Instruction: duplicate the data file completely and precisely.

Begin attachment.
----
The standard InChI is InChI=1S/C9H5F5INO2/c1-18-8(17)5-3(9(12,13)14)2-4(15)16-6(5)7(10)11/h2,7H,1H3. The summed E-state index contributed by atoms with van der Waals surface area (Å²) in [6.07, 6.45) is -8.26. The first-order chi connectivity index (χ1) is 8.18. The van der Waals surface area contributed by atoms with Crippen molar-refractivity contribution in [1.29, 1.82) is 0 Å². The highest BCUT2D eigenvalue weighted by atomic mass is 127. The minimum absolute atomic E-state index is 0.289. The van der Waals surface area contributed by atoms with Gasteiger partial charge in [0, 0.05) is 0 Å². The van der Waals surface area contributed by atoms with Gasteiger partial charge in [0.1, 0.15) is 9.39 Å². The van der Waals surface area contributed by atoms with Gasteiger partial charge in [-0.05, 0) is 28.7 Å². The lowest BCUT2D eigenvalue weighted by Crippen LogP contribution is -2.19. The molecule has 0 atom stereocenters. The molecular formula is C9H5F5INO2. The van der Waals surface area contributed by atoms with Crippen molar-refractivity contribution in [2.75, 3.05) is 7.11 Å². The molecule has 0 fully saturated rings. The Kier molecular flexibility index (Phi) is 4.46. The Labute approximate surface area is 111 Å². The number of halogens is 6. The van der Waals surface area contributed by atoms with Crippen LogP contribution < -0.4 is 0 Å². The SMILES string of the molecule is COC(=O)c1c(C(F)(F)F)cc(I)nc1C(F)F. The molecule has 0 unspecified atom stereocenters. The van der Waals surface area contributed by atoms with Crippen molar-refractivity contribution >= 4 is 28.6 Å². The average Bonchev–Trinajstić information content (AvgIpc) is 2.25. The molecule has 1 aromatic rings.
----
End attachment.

The standard InChI is InChI=1S/C9H5F5INO2/c1-18-8(17)5-3(9(12,13)14)2-4(15)16-6(5)7(10)11/h2,7H,1H3. The summed E-state index contributed by atoms with van der Waals surface area (Å²) in [6.07, 6.45) is -8.26. The first-order chi connectivity index (χ1) is 8.18. The van der Waals surface area contributed by atoms with Crippen molar-refractivity contribution in [1.29, 1.82) is 0 Å². The highest BCUT2D eigenvalue weighted by atomic mass is 127. The minimum absolute atomic E-state index is 0.289. The van der Waals surface area contributed by atoms with Gasteiger partial charge in [0, 0.05) is 0 Å². The van der Waals surface area contributed by atoms with Gasteiger partial charge in [0.1, 0.15) is 9.39 Å². The van der Waals surface area contributed by atoms with Gasteiger partial charge in [-0.05, 0) is 28.7 Å². The lowest BCUT2D eigenvalue weighted by Crippen LogP contribution is -2.19. The molecule has 0 atom stereocenters. The molecular formula is C9H5F5INO2. The van der Waals surface area contributed by atoms with Crippen molar-refractivity contribution in [2.75, 3.05) is 7.11 Å². The molecule has 0 fully saturated rings. The Kier molecular flexibility index (Phi) is 4.46. The Labute approximate surface area is 111 Å². The number of halogens is 6. The van der Waals surface area contributed by atoms with Crippen LogP contribution < -0.4 is 0 Å². The SMILES string of the molecule is COC(=O)c1c(C(F)(F)F)cc(I)nc1C(F)F. The molecule has 0 unspecified atom stereocenters. The van der Waals surface area contributed by atoms with Crippen molar-refractivity contribution >= 4 is 28.6 Å². The average Bonchev–Trinajstić information content (AvgIpc) is 2.25. The molecule has 1 aromatic rings.